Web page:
Harvey Weinstein Fired For Sexual Harassment: Using Jay Z As A Shield Didn’t Work

Written by Dana Sanchez

One of the most powerful men in Hollywood, Harvey Weinstein isn’t the first prominent movie executive to promise stardom to vulnerable women in exchange for sexual favors.

“Casting couch” violations have been ongoing against women since there was a Hollywood.

Weinstein — “a producer known for shaping American film and championing liberal,” according to The New York Times, was fired Sunday from the Weinstein Company amid allegations of decades of alleged sexual harassment.

The allegations involved actresses and former employees of the Weinstein Company as well as Miramax, a previous company that Weinstein and his brother founded.

The firing followed new allegations of harassment which came to light in the last few days, The Times reported. The Weinstein Company has an all-male board of directors. Board member Paul Tudor Jones resigned on Saturday.

Weinstein’s response has swung “wildly between contrition and attack” since a New York Times investigative report revealed allegations of sexual harassment and payoffs over decades.

On Thursday, he acknowledged that “the way I’ve behaved with colleagues in the past has caused a
lot of pain, and I sincerely apologize for it,” while likening his personal flaws to those of the rapper Jay-Z, who apologized on his most recent album to his wife, Beyoncé, for cheating on her. Weinstein said he was planning to get help, but within hours, he had threatened to sue The Times for defamation. And in her own statement released on Thursday, (Weinstein attorney Lisa Bloom) said he “denies many of the accusations as patently false.”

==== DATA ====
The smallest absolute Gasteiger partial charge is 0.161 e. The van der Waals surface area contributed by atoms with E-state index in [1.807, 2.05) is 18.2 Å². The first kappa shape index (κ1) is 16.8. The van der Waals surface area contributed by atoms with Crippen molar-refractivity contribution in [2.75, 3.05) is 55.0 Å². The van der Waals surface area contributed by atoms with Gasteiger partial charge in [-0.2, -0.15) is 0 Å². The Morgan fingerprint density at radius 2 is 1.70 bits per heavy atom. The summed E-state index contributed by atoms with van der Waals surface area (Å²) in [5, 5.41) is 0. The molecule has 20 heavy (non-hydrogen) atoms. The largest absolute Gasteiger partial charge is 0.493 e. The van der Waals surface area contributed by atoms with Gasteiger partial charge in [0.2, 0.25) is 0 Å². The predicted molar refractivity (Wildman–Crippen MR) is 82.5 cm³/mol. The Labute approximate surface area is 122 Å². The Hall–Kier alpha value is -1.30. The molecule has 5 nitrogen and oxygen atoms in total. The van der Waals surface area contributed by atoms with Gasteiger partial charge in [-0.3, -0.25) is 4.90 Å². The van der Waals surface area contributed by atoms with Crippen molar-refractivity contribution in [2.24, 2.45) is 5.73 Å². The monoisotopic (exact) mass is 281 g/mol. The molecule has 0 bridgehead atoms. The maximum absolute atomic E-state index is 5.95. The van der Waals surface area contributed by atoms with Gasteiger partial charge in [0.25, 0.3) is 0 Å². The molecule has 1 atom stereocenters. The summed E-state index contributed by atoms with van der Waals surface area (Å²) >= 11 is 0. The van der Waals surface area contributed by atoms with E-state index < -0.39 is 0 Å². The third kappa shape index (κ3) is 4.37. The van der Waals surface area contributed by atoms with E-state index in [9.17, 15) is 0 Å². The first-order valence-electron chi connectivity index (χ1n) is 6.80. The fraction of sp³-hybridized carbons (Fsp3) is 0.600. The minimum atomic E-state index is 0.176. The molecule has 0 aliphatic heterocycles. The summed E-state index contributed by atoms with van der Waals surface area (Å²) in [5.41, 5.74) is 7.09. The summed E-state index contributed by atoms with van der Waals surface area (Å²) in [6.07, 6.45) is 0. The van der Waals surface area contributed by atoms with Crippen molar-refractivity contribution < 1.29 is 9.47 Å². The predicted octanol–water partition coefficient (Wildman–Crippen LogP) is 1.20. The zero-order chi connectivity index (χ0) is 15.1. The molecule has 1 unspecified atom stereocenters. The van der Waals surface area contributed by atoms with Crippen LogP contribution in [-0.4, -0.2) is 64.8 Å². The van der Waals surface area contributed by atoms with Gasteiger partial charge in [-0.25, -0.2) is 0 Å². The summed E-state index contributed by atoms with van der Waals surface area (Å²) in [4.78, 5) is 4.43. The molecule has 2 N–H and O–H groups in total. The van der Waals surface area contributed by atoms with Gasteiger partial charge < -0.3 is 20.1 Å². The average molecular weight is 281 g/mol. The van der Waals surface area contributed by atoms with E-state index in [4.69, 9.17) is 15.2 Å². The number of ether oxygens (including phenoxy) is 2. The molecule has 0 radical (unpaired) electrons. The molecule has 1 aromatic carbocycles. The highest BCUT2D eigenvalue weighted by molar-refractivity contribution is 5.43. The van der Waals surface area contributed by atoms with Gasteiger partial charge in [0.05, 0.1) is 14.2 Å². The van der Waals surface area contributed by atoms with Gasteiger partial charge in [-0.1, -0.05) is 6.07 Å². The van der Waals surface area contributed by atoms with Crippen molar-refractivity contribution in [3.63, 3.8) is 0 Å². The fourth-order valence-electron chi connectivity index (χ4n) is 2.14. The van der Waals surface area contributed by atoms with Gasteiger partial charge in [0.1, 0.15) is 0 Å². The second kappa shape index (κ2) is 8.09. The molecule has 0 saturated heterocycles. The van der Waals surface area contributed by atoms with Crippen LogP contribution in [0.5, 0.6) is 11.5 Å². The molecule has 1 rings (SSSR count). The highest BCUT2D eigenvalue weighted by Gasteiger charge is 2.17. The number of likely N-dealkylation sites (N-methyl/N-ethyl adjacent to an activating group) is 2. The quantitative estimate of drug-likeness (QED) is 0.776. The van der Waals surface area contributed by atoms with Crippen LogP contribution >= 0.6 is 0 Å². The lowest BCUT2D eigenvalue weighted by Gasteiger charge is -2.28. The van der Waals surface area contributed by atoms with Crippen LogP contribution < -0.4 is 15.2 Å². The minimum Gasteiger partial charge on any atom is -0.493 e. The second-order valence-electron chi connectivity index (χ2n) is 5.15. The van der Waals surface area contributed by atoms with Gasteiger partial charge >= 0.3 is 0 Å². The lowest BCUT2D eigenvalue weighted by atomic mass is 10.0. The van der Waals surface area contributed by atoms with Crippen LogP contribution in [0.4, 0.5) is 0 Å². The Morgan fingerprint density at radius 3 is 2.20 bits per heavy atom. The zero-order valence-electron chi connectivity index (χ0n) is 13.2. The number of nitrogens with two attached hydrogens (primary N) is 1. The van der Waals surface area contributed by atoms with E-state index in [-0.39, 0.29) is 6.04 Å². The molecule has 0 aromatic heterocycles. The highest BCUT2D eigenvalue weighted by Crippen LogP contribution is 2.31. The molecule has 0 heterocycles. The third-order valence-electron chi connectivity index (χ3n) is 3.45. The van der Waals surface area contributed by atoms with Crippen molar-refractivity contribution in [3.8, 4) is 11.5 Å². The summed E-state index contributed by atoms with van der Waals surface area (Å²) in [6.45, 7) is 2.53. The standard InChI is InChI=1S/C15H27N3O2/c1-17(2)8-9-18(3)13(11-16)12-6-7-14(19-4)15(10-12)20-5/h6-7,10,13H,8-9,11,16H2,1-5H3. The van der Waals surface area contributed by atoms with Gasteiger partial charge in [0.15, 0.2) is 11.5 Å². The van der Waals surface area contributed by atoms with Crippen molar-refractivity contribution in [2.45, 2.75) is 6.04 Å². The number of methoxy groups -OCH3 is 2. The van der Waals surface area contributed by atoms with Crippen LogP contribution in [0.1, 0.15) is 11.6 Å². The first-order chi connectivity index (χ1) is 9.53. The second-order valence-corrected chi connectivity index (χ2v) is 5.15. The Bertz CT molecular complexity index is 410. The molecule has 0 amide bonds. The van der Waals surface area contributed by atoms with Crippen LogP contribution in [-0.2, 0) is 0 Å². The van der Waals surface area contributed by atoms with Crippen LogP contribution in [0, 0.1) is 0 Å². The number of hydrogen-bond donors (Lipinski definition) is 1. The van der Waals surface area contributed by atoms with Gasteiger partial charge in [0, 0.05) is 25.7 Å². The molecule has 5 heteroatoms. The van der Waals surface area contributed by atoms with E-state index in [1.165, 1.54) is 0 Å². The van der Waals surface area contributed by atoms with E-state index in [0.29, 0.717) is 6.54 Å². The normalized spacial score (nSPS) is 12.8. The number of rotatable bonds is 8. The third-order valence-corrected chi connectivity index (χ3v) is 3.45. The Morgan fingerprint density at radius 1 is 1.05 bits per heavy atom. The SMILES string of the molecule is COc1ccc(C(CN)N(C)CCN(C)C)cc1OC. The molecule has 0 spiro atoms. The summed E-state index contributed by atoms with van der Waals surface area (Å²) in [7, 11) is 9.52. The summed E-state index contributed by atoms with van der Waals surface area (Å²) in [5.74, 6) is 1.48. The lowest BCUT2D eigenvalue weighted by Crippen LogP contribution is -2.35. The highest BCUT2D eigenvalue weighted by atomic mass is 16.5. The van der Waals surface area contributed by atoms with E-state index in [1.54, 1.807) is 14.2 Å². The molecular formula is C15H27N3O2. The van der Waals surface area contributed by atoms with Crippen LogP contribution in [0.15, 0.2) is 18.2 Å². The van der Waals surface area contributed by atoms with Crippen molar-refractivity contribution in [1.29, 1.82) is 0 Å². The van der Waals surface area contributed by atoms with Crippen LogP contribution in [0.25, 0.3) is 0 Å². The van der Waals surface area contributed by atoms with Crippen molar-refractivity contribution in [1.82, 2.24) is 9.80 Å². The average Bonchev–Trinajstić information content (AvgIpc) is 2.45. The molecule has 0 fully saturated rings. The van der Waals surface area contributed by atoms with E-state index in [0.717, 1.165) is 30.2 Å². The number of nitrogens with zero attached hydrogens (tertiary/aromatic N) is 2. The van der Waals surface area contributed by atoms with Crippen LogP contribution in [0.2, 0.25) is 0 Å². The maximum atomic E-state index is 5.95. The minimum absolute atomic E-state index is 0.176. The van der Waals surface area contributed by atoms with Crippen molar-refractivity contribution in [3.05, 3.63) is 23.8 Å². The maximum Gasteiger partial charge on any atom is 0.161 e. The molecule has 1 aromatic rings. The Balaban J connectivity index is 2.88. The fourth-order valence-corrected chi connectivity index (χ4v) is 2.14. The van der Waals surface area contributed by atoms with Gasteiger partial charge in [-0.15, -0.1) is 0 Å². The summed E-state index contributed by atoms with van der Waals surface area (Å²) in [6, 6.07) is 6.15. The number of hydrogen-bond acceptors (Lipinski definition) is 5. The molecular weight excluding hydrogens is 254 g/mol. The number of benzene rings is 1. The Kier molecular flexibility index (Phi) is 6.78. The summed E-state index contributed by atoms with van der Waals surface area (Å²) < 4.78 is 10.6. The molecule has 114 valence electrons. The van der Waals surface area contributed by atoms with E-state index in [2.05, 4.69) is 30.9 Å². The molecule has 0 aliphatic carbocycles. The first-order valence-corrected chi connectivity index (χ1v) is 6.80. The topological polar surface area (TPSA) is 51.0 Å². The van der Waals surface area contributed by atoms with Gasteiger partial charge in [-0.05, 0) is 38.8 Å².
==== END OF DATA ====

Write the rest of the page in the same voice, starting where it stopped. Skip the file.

Weinstein may be the first Hollywood executive who tried to invoke the lyrics of a hip-hop artist to try and save himself.

In his statement, he paraphrased lyrics from a song on Jay Z’s “4:44” album, as if his audience would be able to relate and accept his explanation. Weinstein and Jay Z are business partners but misquoting the musician’s words went over with a hollow thud. It didn’t work, wrote Spencer Kornhaber in The Atlantic:

“(Jay Z’s) lyrics are one man’s apology to his wife for breaking her heart, to a specific group of women for using them, and to no one else. The listener might relate to the betrayal, the intimacy, and the regret on display, but certain lines just aren’t for the taking … (Jay Z) blames his infidelity squarely on something broken inside of him: “I apologize to all the women whom I toyed with your emotions / ‘Cause I was emotionless.”

Weinstein, on the other hand, blamed his behavior in part on his generation.

“I came of age in the ’60s and ’70s, when all the rules about behavior and workplaces were different. That was the culture then.”

Jay Z’s art came from a place of vulnerability, Kornhaber said:

Maybe the rapper even gave his blessing to apply his example to the situation. But “4:44” is a highly personal song that indicts the self rather than a culture or “generation,” and Weinstein betrays it by using it as a form of inoculation—as a way to shrug and suggest who among us? That he had to gin up a quote to fit his needs confirms that art this vulnerable makes a poor shield.

Weinstein is now in the company of alleged sexual harassers and abusers including Bill O’Reilly, Bill Cosby and Roger Ailes, among many others, who use their power against those who have none. “That’s how this whole awful thing works,” Kalli Holloway wrote in AlterNet.

However Hollywood tends to be forgiving, Holloway said:

“Mel Gibson is on the up-and-up these days and the Golden Globes gave Woody Allen a Lifetime Achievement Award just three years ago. Fox News fired Bill O’Reilly six months ago and then welcomed him back last month like an esteemed honoree at a medal ceremony.”